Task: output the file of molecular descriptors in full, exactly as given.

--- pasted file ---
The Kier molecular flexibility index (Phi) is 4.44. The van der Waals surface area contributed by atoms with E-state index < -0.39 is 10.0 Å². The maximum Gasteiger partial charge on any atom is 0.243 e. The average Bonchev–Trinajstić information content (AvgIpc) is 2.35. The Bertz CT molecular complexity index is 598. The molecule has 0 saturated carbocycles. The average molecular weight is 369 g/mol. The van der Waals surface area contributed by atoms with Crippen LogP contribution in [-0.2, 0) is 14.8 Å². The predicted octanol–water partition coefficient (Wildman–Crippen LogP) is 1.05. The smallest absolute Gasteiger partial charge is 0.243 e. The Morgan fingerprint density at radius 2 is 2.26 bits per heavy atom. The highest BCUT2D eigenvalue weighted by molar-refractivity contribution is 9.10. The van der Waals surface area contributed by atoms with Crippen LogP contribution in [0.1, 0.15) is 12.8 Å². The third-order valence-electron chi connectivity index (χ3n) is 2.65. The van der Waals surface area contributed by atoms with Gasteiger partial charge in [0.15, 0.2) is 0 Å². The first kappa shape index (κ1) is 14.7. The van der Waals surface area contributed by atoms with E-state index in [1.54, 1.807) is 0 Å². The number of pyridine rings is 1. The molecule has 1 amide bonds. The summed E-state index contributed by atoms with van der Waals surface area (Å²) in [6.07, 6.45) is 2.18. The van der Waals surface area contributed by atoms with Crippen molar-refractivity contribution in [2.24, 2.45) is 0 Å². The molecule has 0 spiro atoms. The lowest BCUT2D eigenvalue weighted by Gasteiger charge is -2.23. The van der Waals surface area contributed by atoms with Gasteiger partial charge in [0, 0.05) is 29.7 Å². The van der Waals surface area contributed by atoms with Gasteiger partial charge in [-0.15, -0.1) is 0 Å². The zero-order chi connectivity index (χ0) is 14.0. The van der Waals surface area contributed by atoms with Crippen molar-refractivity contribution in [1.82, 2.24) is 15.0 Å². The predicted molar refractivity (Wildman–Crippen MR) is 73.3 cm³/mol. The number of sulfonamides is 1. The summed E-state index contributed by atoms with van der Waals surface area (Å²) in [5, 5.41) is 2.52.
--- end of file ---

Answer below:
The Kier molecular flexibility index (Phi) is 4.44. The van der Waals surface area contributed by atoms with E-state index < -0.39 is 10.0 Å². The maximum Gasteiger partial charge on any atom is 0.243 e. The average Bonchev–Trinajstić information content (AvgIpc) is 2.35. The Bertz CT molecular complexity index is 598. The molecule has 0 saturated carbocycles. The average molecular weight is 369 g/mol. The van der Waals surface area contributed by atoms with Crippen LogP contribution in [-0.2, 0) is 14.8 Å². The predicted octanol–water partition coefficient (Wildman–Crippen LogP) is 1.05. The smallest absolute Gasteiger partial charge is 0.243 e. The Morgan fingerprint density at radius 2 is 2.26 bits per heavy atom. The highest BCUT2D eigenvalue weighted by molar-refractivity contribution is 9.10. The van der Waals surface area contributed by atoms with Crippen LogP contribution in [0.1, 0.15) is 12.8 Å². The third-order valence-electron chi connectivity index (χ3n) is 2.65. The van der Waals surface area contributed by atoms with Gasteiger partial charge in [0.15, 0.2) is 0 Å². The first kappa shape index (κ1) is 14.7. The van der Waals surface area contributed by atoms with E-state index in [1.54, 1.807) is 0 Å². The number of pyridine rings is 1. The molecule has 1 amide bonds. The summed E-state index contributed by atoms with van der Waals surface area (Å²) in [6.07, 6.45) is 2.18. The van der Waals surface area contributed by atoms with Crippen molar-refractivity contribution in [2.24, 2.45) is 0 Å². The molecule has 0 spiro atoms. The lowest BCUT2D eigenvalue weighted by Gasteiger charge is -2.23. The van der Waals surface area contributed by atoms with Gasteiger partial charge in [0, 0.05) is 29.7 Å². The van der Waals surface area contributed by atoms with Gasteiger partial charge in [-0.15, -0.1) is 0 Å². The zero-order chi connectivity index (χ0) is 14.0. The van der Waals surface area contributed by atoms with Crippen molar-refractivity contribution in [1.82, 2.24) is 15.0 Å². The predicted molar refractivity (Wildman–Crippen MR) is 73.3 cm³/mol. The number of sulfonamides is 1. The summed E-state index contributed by atoms with van der Waals surface area (Å²) in [5, 5.41) is 2.52.